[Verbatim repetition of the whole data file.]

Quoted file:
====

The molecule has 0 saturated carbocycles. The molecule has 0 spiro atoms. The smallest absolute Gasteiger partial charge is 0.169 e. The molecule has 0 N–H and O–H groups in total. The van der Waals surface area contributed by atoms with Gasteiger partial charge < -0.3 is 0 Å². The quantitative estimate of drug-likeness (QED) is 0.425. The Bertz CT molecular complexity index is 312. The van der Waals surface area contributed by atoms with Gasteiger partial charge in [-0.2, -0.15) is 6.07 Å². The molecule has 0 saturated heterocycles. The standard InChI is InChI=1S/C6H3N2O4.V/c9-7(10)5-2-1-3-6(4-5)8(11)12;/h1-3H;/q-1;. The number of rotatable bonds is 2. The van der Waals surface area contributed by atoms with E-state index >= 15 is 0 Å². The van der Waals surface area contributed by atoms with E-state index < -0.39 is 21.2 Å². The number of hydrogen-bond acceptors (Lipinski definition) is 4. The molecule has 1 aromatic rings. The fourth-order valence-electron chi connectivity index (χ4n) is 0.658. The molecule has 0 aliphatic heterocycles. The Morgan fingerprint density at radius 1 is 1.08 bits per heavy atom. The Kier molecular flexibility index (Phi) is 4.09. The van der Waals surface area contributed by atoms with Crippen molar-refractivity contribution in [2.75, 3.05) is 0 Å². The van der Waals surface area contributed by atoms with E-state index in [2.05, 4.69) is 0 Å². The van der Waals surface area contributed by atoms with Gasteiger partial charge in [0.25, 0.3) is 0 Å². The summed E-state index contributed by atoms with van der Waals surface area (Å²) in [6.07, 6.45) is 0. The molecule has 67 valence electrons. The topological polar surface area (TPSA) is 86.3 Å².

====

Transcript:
The molecule has 0 saturated carbocycles. The molecule has 0 spiro atoms. The smallest absolute Gasteiger partial charge is 0.169 e. The molecule has 0 N–H and O–H groups in total. The van der Waals surface area contributed by atoms with Gasteiger partial charge < -0.3 is 0 Å². The quantitative estimate of drug-likeness (QED) is 0.425. The Bertz CT molecular complexity index is 312. The van der Waals surface area contributed by atoms with Gasteiger partial charge in [-0.2, -0.15) is 6.07 Å². The molecule has 0 saturated heterocycles. The standard InChI is InChI=1S/C6H3N2O4.V/c9-7(10)5-2-1-3-6(4-5)8(11)12;/h1-3H;/q-1;. The number of rotatable bonds is 2. The van der Waals surface area contributed by atoms with E-state index >= 15 is 0 Å². The van der Waals surface area contributed by atoms with E-state index < -0.39 is 21.2 Å². The number of hydrogen-bond acceptors (Lipinski definition) is 4. The molecule has 1 aromatic rings. The fourth-order valence-electron chi connectivity index (χ4n) is 0.658. The molecule has 0 aliphatic heterocycles. The Morgan fingerprint density at radius 1 is 1.08 bits per heavy atom. The Kier molecular flexibility index (Phi) is 4.09. The van der Waals surface area contributed by atoms with Crippen molar-refractivity contribution in [2.75, 3.05) is 0 Å². The van der Waals surface area contributed by atoms with E-state index in [2.05, 4.69) is 0 Å². The van der Waals surface area contributed by atoms with Gasteiger partial charge in [0.25, 0.3) is 0 Å². The summed E-state index contributed by atoms with van der Waals surface area (Å²) in [6.07, 6.45) is 0. The molecule has 67 valence electrons. The topological polar surface area (TPSA) is 86.3 Å².